Thursday, June 8 2023
location: rural Hurley Township, Ulster County, NY
The smoke from distant Canadian fires began to dissipate today and by late this afternoon the sun was shining with most of its normal intensity. Those clouds had apparently continued south, though, and friends from Virginia were saying it had become bad down there.
A little after 4:00pm, Gretchen and I left for the cabin in the Adirondacks to get an early Thursday start on our weekend up there. Part of the reason for this was that Gretchen would be leaving the cabin for a few hours on Saturday to attend a Bard Prison Initiative event in Albany. On the drive to the cabin, we decided to stop on the way at the Honest Weight Food Co-op, mostly to get plants for the pots at the cabin. Of course, while we were there we also charged the car (since the electricity there is free) and bought some produce and various ready-to-eat foods. Because our interests were running a bit extravagant (we got a $32 nearly full-grown tomato plant and I got a 25 oz. St. Bernardus Prior 8 Belgian Abbey Ale), we managed to blow over $200. When we returned to our car, I let the dogs out to romp around the parking lot as usual, and Ramona soon found a sardine tin with some sardine still in it, which she carried back into the car and proceeded to lick in the back seat. I let her finish and then took the tin away, but for the rest of the drive to the cabin the car smelled like old sardines. After I'd done my best to clean the sardine grease from my fingers, I started drinking a bottle of cold-pressed coffee that had me feeling pretty zippy by the time our drive was over.
We didn't encounter much Canadian wildfire smoke along the way, though off in the distance I could see patches of it mixed in with the clouds over towards the Finger Lakes region (the eastern edge of which can almost be seen from a few high spots along Route 67 between Amsterdam and Johnstown).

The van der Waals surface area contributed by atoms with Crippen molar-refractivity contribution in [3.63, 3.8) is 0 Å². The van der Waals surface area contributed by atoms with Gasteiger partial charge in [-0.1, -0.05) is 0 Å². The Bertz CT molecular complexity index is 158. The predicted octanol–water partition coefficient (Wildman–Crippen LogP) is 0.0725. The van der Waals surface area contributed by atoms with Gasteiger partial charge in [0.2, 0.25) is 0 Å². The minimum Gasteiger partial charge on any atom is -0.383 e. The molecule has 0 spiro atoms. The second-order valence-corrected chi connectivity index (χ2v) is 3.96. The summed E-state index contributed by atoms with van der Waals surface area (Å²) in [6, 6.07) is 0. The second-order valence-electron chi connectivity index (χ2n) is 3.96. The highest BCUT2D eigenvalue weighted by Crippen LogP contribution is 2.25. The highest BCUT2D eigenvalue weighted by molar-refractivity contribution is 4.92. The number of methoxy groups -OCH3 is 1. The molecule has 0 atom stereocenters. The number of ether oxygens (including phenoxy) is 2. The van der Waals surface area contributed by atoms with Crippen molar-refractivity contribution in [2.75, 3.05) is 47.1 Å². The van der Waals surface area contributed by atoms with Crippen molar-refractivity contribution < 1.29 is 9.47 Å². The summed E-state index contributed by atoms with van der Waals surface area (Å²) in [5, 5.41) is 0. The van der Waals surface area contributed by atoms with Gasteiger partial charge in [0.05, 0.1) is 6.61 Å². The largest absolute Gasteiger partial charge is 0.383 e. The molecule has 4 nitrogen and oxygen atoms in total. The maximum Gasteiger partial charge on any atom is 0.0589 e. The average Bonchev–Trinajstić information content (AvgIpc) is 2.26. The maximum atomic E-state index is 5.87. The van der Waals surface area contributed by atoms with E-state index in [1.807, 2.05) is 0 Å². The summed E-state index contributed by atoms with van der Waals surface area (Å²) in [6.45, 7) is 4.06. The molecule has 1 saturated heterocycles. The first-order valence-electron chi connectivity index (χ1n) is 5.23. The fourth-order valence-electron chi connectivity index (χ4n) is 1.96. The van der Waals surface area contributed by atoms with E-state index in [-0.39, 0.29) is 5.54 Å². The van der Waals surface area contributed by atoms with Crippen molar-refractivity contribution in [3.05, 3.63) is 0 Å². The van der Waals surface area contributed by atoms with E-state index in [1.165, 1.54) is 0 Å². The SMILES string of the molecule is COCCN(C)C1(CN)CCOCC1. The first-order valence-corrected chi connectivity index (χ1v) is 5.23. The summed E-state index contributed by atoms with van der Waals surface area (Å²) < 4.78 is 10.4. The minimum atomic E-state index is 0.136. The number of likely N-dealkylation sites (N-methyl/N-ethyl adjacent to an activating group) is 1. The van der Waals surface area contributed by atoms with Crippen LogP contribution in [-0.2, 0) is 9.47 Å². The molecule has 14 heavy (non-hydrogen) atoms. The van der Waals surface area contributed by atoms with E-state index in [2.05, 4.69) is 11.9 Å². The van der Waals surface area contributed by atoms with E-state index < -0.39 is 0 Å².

We hadn't been to the cabin in three weeks, so all the plants doing their best to colonize the building site had had some time to grow in the most frenetic part of the growing season. Judging from the pools of water and dense foliage, there had evidently been a lot of rain recently. Our building site was now dominated by dozens of three foot tall sweet clovers (which I may have referred to in the past as "bush clover"). There were so many that Gretchen was concerned they were crowding out other things, but I assured her they were just part of a succession that would quickly eliminate them. For now, though, their deep roots are fixing nitrogen to make the soil more hospitable to other, hopefully native, vegetation. The dominant vegetation last summer was probably lambs quarters, though there are hardly any of them at all so far this year. The most persistent plant is probably equisetum, that is, horsetail. I know from experience that it can persist for many years until it is eventually eliminated by increasing shade from bushes and trees.
The air at the cabin seemed completely smoke-free, which came as something of a relief, especially to Gretchen. She'd been under the impression that going north would be going closer to those fires in Canada, and that the smoke would only get thicker. But if you look at the map of where the smoke is going, it appears to be following distinct streams that curve about chaotically, carrying smoke for hundreds of miles past many unaffected airmasses.
When I opened my laptop for the first time at the cabin, the very first place I navigated to was PalmerReport.com, a center-left blog that provides level-headed political news and analysis. They were announcing that Donald Trump had been indicted for mishandling documents (that is, keeping them and doing his best to avoid returning them after he was no longer president). PalmerReport is great, but it's a shoestring operations, so I tried to confirm the story elsewhere. But all the major news sites were still leading with the Canadian smoke and Ukrainian counteroffensive stores. But then, a minute or so later, the NewYorkTimes was running with the indictment story, which had apparently been broken by Donald Trump himself. Given his poor track record with the truth, it was probably wise for the big news organizations to wait for confirmation.
The biggest disappointment among the things we'd bought at the co-op were the cherries, which were almost flavorless aside from a little sweetness and a trace of sour. They were nowhere near as good as any of the cherries I'd recently bought in Virginia.
Later Gretchen made us noodles with a cream sauce, satueed mushrooms, and somewhat undercooked broccoli.
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